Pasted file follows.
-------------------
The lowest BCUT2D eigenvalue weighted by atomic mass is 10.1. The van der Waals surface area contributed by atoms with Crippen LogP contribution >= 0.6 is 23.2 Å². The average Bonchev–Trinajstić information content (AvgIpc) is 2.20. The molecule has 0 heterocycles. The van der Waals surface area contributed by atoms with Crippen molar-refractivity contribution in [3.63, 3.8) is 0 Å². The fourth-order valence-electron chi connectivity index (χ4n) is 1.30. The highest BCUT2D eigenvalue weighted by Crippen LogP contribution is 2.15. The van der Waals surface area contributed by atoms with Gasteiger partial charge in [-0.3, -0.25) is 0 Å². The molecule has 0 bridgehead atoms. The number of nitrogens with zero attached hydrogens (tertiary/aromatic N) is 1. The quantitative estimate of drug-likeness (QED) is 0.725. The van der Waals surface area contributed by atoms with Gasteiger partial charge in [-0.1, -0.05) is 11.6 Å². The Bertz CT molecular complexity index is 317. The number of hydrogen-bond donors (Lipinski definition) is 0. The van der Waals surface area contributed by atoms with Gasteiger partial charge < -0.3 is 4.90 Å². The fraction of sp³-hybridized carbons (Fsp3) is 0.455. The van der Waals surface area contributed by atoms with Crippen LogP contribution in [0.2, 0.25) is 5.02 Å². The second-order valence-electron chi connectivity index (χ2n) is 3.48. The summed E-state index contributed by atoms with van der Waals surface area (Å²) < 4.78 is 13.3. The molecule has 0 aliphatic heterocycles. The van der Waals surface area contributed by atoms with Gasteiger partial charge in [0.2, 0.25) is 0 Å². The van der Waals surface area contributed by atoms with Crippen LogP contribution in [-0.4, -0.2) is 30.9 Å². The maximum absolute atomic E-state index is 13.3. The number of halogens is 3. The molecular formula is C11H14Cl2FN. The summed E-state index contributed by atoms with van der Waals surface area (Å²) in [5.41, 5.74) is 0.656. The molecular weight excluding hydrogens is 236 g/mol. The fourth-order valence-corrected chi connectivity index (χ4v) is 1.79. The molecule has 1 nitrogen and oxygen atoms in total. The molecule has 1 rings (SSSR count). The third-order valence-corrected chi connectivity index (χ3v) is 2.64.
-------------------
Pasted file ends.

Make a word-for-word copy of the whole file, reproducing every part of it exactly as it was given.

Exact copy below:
The lowest BCUT2D eigenvalue weighted by atomic mass is 10.1. The van der Waals surface area contributed by atoms with Crippen LogP contribution >= 0.6 is 23.2 Å². The average Bonchev–Trinajstić information content (AvgIpc) is 2.20. The molecule has 0 heterocycles. The van der Waals surface area contributed by atoms with Crippen molar-refractivity contribution in [3.63, 3.8) is 0 Å². The fourth-order valence-electron chi connectivity index (χ4n) is 1.30. The highest BCUT2D eigenvalue weighted by Crippen LogP contribution is 2.15. The van der Waals surface area contributed by atoms with Gasteiger partial charge in [-0.3, -0.25) is 0 Å². The molecule has 0 bridgehead atoms. The number of nitrogens with zero attached hydrogens (tertiary/aromatic N) is 1. The quantitative estimate of drug-likeness (QED) is 0.725. The van der Waals surface area contributed by atoms with Gasteiger partial charge in [-0.1, -0.05) is 11.6 Å². The Bertz CT molecular complexity index is 317. The number of hydrogen-bond donors (Lipinski definition) is 0. The van der Waals surface area contributed by atoms with Gasteiger partial charge < -0.3 is 4.90 Å². The fraction of sp³-hybridized carbons (Fsp3) is 0.455. The van der Waals surface area contributed by atoms with Crippen LogP contribution in [0.2, 0.25) is 5.02 Å². The second-order valence-electron chi connectivity index (χ2n) is 3.48. The summed E-state index contributed by atoms with van der Waals surface area (Å²) < 4.78 is 13.3. The molecule has 0 aliphatic heterocycles. The van der Waals surface area contributed by atoms with Gasteiger partial charge in [0.2, 0.25) is 0 Å². The van der Waals surface area contributed by atoms with Crippen LogP contribution in [-0.4, -0.2) is 30.9 Å². The maximum absolute atomic E-state index is 13.3. The number of halogens is 3. The molecular formula is C11H14Cl2FN. The summed E-state index contributed by atoms with van der Waals surface area (Å²) in [5.41, 5.74) is 0.656. The molecular weight excluding hydrogens is 236 g/mol. The fourth-order valence-corrected chi connectivity index (χ4v) is 1.79. The molecule has 1 nitrogen and oxygen atoms in total. The molecule has 1 rings (SSSR count). The third-order valence-corrected chi connectivity index (χ3v) is 2.64.